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People v. Clark






APPEAL from the Circuit Court of Champaign County; the Hon. SARAH M. LUMPP, Judge, presiding.


The bottom line first: we affirm.

Clark was charged with drunk driving and illegal transportation of liquor and was convicted by a jury of both charges. On appeal he raises numerous issues involving allegedly fatal variances between the complaints, the instructions and the proof.

Now, a brief review of the evidence at trial:

Roy Clemons resides at 301 South McKinley, Champaign, Illinois, and at 10:15 p.m., December 18, 1975, he became aware of a car in his driveway. At first he presumed it was his daughter but, after checking from his window a few times, decided it was not. He went out to find a man slumped over in the driver's seat and a small child in the passenger's seat. He could not arouse the man and called the police.

Both the policemen who responded to Mr. Clemons' call testified. Defendant was slumped over the wheel of the car in the driveway, the car's lights were on and the motor was running. The car door was opened with a coat hanger as defendant did not respond. A bottle of whiskey was found between the driver's and the passenger's seat. Clark could not stand without assistance and flunked both the breathalizer and balance tests. He denied he had been operating the car.

Larry Collins, for the defense, testified that the day in question was the last day of final exams. Defendant and Collins are both graduate students at the University of Illinois and defendant went over to Collins' to celebrate. When it was time to leave, Clark was too intoxicated to drive but agreed to let Collins drive him home in defendant's car. But that car had a stick shift unfamiliar to Collins. So, after 10 blocks, Collins decided to turn around and go back for his own car and turned into Mr. Clemons' driveway for this purpose. However, Collins could not find reverse, so he left the car, with the engine running for heat, and set off to get his own. When he returned, defendant and his daughter were gone but the police were still there. Collins did not approach the police. Collins further testified that it was he who put the bottle of whiskey in the car, as it was the one defendant had brought with him and from which they had been drinking that night.

Clark testified but basically said that he remembered nothing about the occurrence.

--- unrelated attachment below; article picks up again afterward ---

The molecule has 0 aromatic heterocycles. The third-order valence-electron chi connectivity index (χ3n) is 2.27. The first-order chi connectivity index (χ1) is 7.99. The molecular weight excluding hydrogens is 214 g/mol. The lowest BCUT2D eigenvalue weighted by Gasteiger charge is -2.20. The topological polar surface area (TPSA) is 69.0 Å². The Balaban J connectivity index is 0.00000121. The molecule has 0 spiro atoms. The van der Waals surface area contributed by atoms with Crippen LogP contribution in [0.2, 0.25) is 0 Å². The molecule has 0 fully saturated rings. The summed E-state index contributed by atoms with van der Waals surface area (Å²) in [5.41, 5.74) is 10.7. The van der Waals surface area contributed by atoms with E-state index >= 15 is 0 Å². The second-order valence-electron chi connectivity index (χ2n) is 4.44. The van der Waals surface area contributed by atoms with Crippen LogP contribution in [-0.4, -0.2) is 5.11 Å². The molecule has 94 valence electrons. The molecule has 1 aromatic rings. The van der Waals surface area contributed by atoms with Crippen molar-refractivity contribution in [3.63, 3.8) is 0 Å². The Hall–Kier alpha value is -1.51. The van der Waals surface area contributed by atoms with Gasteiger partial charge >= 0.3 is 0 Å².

In rebuttal, Mr. Clemons testified that, although he got up almost immediately after the car arrived in his driveway, he did not see anyone walking away from the car nor did he hear doors slam.

Defendant first argues that he was found guilty of a crime with which he was not charged. The complaint charged "driving" while intoxicated but the instructions, he argues, permitted the jury to find him guilty of the different offense of "being in actual physical control" while intoxicated.

The statute defines the offense as follows:

"(a) No person who is under the influence of intoxicating liquor may drive or be in actual physical control of any vehicle within this State." (Emphasis added.) Ill. Rev. Stat. 1975, ch. 95 1/2, par. 11-501(a).

• 1 We do not believe that the statute defines two disparate and alternative offenses. As was stated in People v. Guynn (1975), 33 Ill. App.3d 736, 738, 338 N.E.2d 239, 240:

"It is apparent from the cases referred to that the term `driving' is used to include both the actual operation of a moving vehicle and the circumstance of being `in actual physical control' of the vehicle, even though the vehicle may not be moving."

This common understanding is reflected in the way the term "driver" is used, not just for the person in control of a moving vehicle but for anyone in the driver's seat of a vehicle readily able to be moved.

Numerous cases are cited by defendant where "driving" is said to be an essential element of this offense. But these cases are not in conflict with our holding here. For instance, the conviction was reversed in People v. Ammons (1968), 103 Ill. App.2d 441, 243 N.E.2d 709. There an officer chased a car with two persons in it. When it was finally stopped, he found only one person, the defendant, who was intoxicated. Ammons was found on the floor of the front seat with his body mainly on the passenger's side and his head towards the driver's side. It is apparent that from such a position, there could be no inference that the defendant was in actual physical control or that he was the one who had operated the vehicle. For this reason, the offense was not proved. Operation as opposed to control was not a factor.

Traffic offenses need not be charged with the specificity of indictments. Naming the offense and citing the statute are generally sufficient. (People v. Oulson (1976), 37 Ill. App.3d 912, 347 N.E.2d 71.) The complaint here was sufficient to charge the offense for which defendant was convicted.